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The client understands intellectually that the automatic thought is distorted but not on an emotional level. The automatic thought is part of a dysfunctional thought pattern. My supervisee, Andrew, was a novice therapist. He made some mistakes when he was treating Margaret, a woman with social anxiety. In the first situation, the client didn't verbalize the most central automatic thought or image. Margaret had several automatic thoughts but verbalized only one. When Andrew helped her evaluate this automatic thought, she experienced only a mild decrease in the intensity of her anxiety. He should have questioned her more carefully before jumping in to evaluate the first thought she expressed. Use your images and focus words to help you fully relax as your breathing ebbs and flows, removing your tension. Relaxation is a core principle of stress management as it helps the brain to unwind and the body to reset itself, particularly after a serious run-in with stress and anxiety. But there's more to it than flopping onto a chair and putting your feet up to rest your weary bones. Relaxation is a complete surrender of the body so that it can release every ounce of tension. Lying on the couch and watching TV is not an ideal way to relax. The brain gets too much stimulation, and even though many may argue that they're so relaxed that they fall asleep, they don't realize that their brain is still highly stimulated by the bright TV screen and background sounds. Nodding off to sleep isn't a guarantee that you're relaxing either, because your subconscious mind is still focused on the TV show and your stress. Consciously making an effort to relax allows you to be mindful of what your body is experiencing in the moment, and it helps you focus on the systematic release of stress as your muscles let go of your tension. It doesn't need to be a long, drawn-out experience, either; Muscle Relaxation Hit the panic button on the key fob to set off the car alarm. There's a good chance the noise will scare the burglar away.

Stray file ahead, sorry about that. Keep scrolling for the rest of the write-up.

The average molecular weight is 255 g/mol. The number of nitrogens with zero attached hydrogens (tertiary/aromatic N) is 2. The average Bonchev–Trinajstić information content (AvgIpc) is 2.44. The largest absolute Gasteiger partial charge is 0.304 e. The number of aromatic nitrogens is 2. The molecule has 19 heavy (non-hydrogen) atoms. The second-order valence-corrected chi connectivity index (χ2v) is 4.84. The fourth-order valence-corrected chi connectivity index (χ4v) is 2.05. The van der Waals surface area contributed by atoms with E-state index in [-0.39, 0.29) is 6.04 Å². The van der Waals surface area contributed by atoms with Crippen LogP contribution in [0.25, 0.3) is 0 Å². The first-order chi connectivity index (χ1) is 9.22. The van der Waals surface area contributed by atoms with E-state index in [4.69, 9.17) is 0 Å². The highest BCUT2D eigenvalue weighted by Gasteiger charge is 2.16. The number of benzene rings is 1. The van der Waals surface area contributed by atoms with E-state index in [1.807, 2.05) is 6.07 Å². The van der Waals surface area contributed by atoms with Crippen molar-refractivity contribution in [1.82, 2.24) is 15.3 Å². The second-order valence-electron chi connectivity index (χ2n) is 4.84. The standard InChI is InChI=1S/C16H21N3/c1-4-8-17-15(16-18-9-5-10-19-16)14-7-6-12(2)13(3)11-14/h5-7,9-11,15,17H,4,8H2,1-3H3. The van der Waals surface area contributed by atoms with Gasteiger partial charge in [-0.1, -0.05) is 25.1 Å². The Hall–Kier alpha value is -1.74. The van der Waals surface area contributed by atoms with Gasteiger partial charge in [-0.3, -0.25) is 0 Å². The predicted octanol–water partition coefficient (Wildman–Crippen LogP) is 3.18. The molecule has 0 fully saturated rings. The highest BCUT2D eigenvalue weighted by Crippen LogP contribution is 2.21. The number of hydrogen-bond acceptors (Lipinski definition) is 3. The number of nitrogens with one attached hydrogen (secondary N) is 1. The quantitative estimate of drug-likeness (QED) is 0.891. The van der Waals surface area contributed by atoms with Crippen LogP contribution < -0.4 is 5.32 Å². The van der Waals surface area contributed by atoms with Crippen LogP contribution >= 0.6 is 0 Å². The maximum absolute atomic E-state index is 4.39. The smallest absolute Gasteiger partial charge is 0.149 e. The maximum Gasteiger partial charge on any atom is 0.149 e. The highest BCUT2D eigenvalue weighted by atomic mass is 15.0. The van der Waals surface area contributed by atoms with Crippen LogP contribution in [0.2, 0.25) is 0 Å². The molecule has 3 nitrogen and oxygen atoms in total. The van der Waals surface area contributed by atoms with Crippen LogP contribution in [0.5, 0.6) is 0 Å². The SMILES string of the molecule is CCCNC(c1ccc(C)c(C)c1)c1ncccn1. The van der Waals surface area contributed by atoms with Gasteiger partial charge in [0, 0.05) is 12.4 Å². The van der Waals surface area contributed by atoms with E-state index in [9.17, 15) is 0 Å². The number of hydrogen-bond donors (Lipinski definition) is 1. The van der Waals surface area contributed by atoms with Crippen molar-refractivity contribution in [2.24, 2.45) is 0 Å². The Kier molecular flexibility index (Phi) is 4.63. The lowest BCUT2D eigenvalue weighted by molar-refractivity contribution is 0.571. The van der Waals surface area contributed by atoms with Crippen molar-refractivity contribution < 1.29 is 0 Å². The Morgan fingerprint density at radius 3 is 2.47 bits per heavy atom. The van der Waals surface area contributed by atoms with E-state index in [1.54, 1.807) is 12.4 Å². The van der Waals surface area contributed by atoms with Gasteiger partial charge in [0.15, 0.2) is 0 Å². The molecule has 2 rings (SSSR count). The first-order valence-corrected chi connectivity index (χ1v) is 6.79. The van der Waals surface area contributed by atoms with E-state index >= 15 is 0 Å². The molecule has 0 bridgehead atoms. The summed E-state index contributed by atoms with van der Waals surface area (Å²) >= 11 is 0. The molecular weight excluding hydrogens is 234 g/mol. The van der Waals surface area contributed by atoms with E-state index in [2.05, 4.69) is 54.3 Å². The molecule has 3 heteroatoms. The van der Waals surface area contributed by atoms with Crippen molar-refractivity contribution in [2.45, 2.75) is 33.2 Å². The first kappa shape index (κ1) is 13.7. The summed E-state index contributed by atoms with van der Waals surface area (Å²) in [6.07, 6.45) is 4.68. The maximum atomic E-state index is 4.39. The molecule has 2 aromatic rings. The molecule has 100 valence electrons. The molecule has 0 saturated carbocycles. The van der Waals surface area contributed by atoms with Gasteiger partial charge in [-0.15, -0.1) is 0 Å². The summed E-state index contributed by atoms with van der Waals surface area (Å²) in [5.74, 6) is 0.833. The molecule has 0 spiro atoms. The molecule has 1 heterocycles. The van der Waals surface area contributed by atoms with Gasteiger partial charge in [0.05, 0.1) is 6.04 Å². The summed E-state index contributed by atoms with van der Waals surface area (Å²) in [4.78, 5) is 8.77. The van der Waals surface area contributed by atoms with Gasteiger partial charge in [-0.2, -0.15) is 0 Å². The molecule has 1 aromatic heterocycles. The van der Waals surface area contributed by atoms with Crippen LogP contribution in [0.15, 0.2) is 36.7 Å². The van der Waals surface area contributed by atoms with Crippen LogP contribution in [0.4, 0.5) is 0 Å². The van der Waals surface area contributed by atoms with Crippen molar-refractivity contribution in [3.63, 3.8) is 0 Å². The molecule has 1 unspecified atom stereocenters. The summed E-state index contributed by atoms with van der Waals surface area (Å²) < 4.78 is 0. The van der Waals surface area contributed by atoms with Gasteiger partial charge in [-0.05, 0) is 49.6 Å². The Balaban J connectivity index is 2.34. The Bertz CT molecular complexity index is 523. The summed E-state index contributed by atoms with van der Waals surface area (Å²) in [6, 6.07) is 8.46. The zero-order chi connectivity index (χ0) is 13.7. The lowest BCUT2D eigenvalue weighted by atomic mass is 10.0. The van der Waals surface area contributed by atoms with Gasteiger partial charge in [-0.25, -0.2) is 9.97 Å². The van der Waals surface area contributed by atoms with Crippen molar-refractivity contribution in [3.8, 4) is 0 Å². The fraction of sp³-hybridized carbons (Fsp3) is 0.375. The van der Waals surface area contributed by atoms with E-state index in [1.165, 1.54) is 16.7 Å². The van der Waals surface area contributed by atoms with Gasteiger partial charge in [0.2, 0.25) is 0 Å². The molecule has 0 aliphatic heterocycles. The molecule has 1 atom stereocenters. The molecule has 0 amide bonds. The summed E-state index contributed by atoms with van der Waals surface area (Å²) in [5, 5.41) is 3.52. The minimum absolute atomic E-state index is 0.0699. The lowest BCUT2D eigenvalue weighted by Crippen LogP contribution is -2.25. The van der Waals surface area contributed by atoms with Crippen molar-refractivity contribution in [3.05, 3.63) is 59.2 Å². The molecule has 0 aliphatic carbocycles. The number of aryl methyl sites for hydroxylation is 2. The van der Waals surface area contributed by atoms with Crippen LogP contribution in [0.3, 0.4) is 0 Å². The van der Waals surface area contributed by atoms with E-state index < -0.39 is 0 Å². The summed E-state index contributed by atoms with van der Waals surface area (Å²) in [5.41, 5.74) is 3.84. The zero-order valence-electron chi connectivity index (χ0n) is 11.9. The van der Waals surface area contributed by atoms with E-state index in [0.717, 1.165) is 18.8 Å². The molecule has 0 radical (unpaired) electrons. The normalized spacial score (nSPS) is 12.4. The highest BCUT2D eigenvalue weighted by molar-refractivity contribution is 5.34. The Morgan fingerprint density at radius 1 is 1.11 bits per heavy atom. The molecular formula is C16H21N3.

Who keeps an eye on your home when you're away? Get to know your neighbors. I have an agreement with my next door neighbors on both sides to watch each other's houses when we go on vacations. It's great to have someone pick up the mail, turn on lights and take out the trash--all the things that help keep up that lived-in appearance. And it's comforting to know that if something suspicious is going on, one of them will immediately call the police. I highly recommend you build a support network with the people on either side of your home and those across the street if you feel they could be trustworthy. Neighborhood Watch programs are another way neighbors helping neighbors effectively lower the risk of home burglaries. The purpose of a watch group is not to act as police. I have a huge phobia around failure. It diminishes people. So I've always said yes to the thing I'm most scared about. Now stop reading, and for a few seconds notice what your mind is telling you. So did you hear your mind protest with something like this, Yes, but it's different for them. <a href=''>I'm</a> not competing in the Tour de France, or starring in Hollywood movies, so I shouldn't be afraid. <a href=''>If</a> your mind did tell you something like that, it's hardly surprising. <a href=''>It</a> takes time to fully assimilate the information we discussed in the previous article about the fight-or-flight response. <a href=''>The</a> fact is, every normal human being experiences this response when they step out of their comfort zone into a challenging situation. <a href=''>This</a> is not a sign of weakness, but a sign of normality. <a href=''>In</a> a second situation, the client responded to an automatic thought superficially. <a href=''>Margaret</a> thought, My coworker might criticize me. <br /><br /><a href=''>Instead</a> of carefully evaluating the thought, she merely responded, He probably won't. <a href=''>This</a> response was insufficient, and her anxiety didn't decrease. <a href='http://xn----7sbabfv5bqnrfohr3ihg.xn--p1ai/user/selfperiod14/'>In</a> a third situation, the therapist didn't thoroughly probe for, and therefore the client didn't fully express, the evidence that the automatic thought was true, resulting in an ineffective adaptive response, as seen here: <a href=''>THERAPIST:</a> Okay, Margaret, what evidence do you have that your friend doesn't want to bother with you? <a href=''>MARGARET:</a> Well, she hardly ever calls me. <a href=''>I</a> always call her. <a href=''>THERAPIST:</a> Okay, anything on the other side? <a href=''>That</a> she does care about you, that she does want a good relationship with you? <a href=''>Another</a> method for short-term stress reduction is muscle relaxation. <a href=''>Stress</a> generally causes muscle tension in your head, neck, shoulders, and back, which can be relieved by loosening the muscles through relaxation exercises. <a href=''>Progressive</a> muscle relaxation is a stress-relieving process that requires you to focus on specific areas of your body and actively release the tension in each area. <a href=''>Generally,</a> you go through your whole body, working on one muscle group at a time. <a href=''>Here</a> is an example of a progressive muscle relaxation exercise that you can practice again and again in order to relieve the stress in your muscles, body, and mind (Jenkins, 2012): <a href=''>Lie</a> flat and comfortably on your back. <a href=''>Close</a> your eyes and breathe deeply. <a href=''>Focus</a> on your chest muscles and ribs. <a href='https://xn----gtbbcrj2aqkkl0m.xn--p1ai/user/frenchboat27/'>Inhale</a> deeply and let air fill your abdomen before it gradually fills the chest. <a href=''>Feel</a> your chest expand and tense up as it swells. <a href=''>Instead,</a> neighbors agree to be alert to their surroundings and report suspicious activity if they see it. <a href=''>If</a> your neighborhood doesn't already have a program you can join, consider starting one. <br /><br /><a href=''>Find</a> like-minded neighbors who are willing to commit the time. <a href=''>Then</a> contact your police department and ask for their assistance in forming the group. <a href=''>Alarm</a> Systems <a href=''>No</a> home is 100-percent burglar-proof but research shows that a home with a good alarm system is less likely to get broken into than one without. <a href=''>For</a> some crooks, it's the fear of getting caught, for others it's the hassle of dealing with another security layer. <a href=''>The</a> best alarm system is a monitored one. <a href=''>The</a> alarm is connected to a central monitoring station and if it's activated, someone is there to notify the police. <a href=''>The</a> only downfall is it's not cheap. <a href=''>If</a> you don't experience this response when you take a risk, face a challenge, or leave your comfort zone it means one of two things: a) there's something seriously wrong with your brain; <a href=''>Now,</a> the size and shape of your comfort zone is inevitably going to be different to that of Armstrong or Jackman - or your parents or your children or your next-door-neighbour's mother-in-law. <a href=''>That's</a> a given; <a href=''>But</a> no matter how big or small your comfort zone is, the fact is, the moment you leave it you're going to have a fight-or-flight response. <a href=''>And</a> the greater the step you take, the stronger the response, and the greater the fear you'll experience. <a href=''>At</a> the risk of repeating myself: <a href=''>When</a> you step out of your comfort zone, take a risk, or face a challenge you will feel fear. <a href=''>That's</a> not weakness; <a href=''>Now,</a> as you work through this article, I expect your comfort zone to expand. <a href=''>And</a> as this happens, where you once struggled with fear, anxiety and self-doubt you are likely to be much more at ease and able to engage fully in what you are doing, without an ongoing battle with your thoughts and feelings. <a href=''>Had</a> Andrew asked her additional questions, he would have uncovered other evidence that Margaret has to support her automatic thought: that her friend has turned down several invitations to spend time with her, that she sounded impatient on the phone the last few times when she called, and that she had not sent Margaret a birthday card. <a href=''>Having</a> elicited this additional data, Andrew could have helped Margaret weigh the evidence more effectively. <br /><br /><a href=''>In</a> a fourth situation, the client identified an automatic thought that was also a core belief. <a href=''>Margaret</a> often thinks, There's something wrong with me. <a href=''>She</a> believes this idea so strongly that a single evaluation doesn't alter her perception or the associated affect. <a href=''>In</a> an early session, she lists many situations in which she feels anxious and then she reports this cognition to Andrew. <a href=''>Andrew</a> starts helping her evaluate it. <a href=''>But</a> he should have focused on a specific situation in which she had this thought--for example: Can we talk about the party you went to over the weekend when no one came up to you and you thought,There's something wrong with me'? Could there have been another reason that no one came up to you? Andrew will need to use many techniques over time to alter the client's overgeneralized core belief (see article 18). Slowly exhale, emptying your chest first and then your abdomen. Feel your chest muscles relax. Repeat this six times. Move onto your right foot and right leg. Keep your right heel on the floor and flex the toes on your right foot until your whole foot tenses up, your ankle tenses up, and then your calf tenses up. Hold this tension for 5 seconds and then relax your muscles. Feel your muscles relax all the way from your calf muscle down to your toes. Wait a few counts before flexing your toes again. Repeat this four times. Next, tense your quadriceps (your upper leg) and hamstring (your lower leg). You'll pay for the equipment, installation and then a monthly monitoring fee. How much you're willing to invest will determine what options are available to you.